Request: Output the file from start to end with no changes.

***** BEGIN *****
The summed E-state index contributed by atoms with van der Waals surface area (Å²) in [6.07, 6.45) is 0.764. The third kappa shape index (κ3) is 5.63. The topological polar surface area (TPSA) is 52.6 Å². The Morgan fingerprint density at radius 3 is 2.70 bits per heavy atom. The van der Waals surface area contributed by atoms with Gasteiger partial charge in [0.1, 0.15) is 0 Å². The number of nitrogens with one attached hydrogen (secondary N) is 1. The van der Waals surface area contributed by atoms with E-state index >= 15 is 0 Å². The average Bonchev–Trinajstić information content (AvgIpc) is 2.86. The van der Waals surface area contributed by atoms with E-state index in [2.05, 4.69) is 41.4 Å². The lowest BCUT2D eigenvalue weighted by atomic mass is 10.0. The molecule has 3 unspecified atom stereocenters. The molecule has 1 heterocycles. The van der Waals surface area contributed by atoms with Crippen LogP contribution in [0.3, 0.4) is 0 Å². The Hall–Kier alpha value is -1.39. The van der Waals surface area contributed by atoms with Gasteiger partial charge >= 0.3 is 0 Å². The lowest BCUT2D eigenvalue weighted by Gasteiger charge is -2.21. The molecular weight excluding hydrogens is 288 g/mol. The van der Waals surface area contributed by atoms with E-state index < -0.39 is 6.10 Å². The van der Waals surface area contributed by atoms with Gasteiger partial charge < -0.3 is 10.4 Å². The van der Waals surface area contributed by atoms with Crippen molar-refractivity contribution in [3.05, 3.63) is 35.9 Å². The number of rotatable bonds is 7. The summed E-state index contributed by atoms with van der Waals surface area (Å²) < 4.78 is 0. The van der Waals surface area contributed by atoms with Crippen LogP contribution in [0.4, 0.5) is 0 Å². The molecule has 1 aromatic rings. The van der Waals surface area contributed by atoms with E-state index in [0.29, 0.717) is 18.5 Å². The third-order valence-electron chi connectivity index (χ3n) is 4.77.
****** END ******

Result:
The summed E-state index contributed by atoms with van der Waals surface area (Å²) in [6.07, 6.45) is 0.764. The third kappa shape index (κ3) is 5.63. The topological polar surface area (TPSA) is 52.6 Å². The Morgan fingerprint density at radius 3 is 2.70 bits per heavy atom. The van der Waals surface area contributed by atoms with Gasteiger partial charge in [0.1, 0.15) is 0 Å². The number of nitrogens with one attached hydrogen (secondary N) is 1. The van der Waals surface area contributed by atoms with E-state index >= 15 is 0 Å². The average Bonchev–Trinajstić information content (AvgIpc) is 2.86. The van der Waals surface area contributed by atoms with E-state index in [2.05, 4.69) is 41.4 Å². The lowest BCUT2D eigenvalue weighted by atomic mass is 10.0. The molecule has 3 unspecified atom stereocenters. The molecule has 1 heterocycles. The van der Waals surface area contributed by atoms with Crippen LogP contribution in [0.3, 0.4) is 0 Å². The Hall–Kier alpha value is -1.39. The van der Waals surface area contributed by atoms with Gasteiger partial charge >= 0.3 is 0 Å². The lowest BCUT2D eigenvalue weighted by Gasteiger charge is -2.21. The molecular weight excluding hydrogens is 288 g/mol. The van der Waals surface area contributed by atoms with E-state index < -0.39 is 6.10 Å². The van der Waals surface area contributed by atoms with Gasteiger partial charge < -0.3 is 10.4 Å². The van der Waals surface area contributed by atoms with Crippen molar-refractivity contribution in [3.05, 3.63) is 35.9 Å². The number of rotatable bonds is 7. The summed E-state index contributed by atoms with van der Waals surface area (Å²) < 4.78 is 0. The van der Waals surface area contributed by atoms with Crippen LogP contribution in [0.4, 0.5) is 0 Å². The molecule has 1 aromatic rings. The van der Waals surface area contributed by atoms with E-state index in [0.29, 0.717) is 18.5 Å². The third-order valence-electron chi connectivity index (χ3n) is 4.77.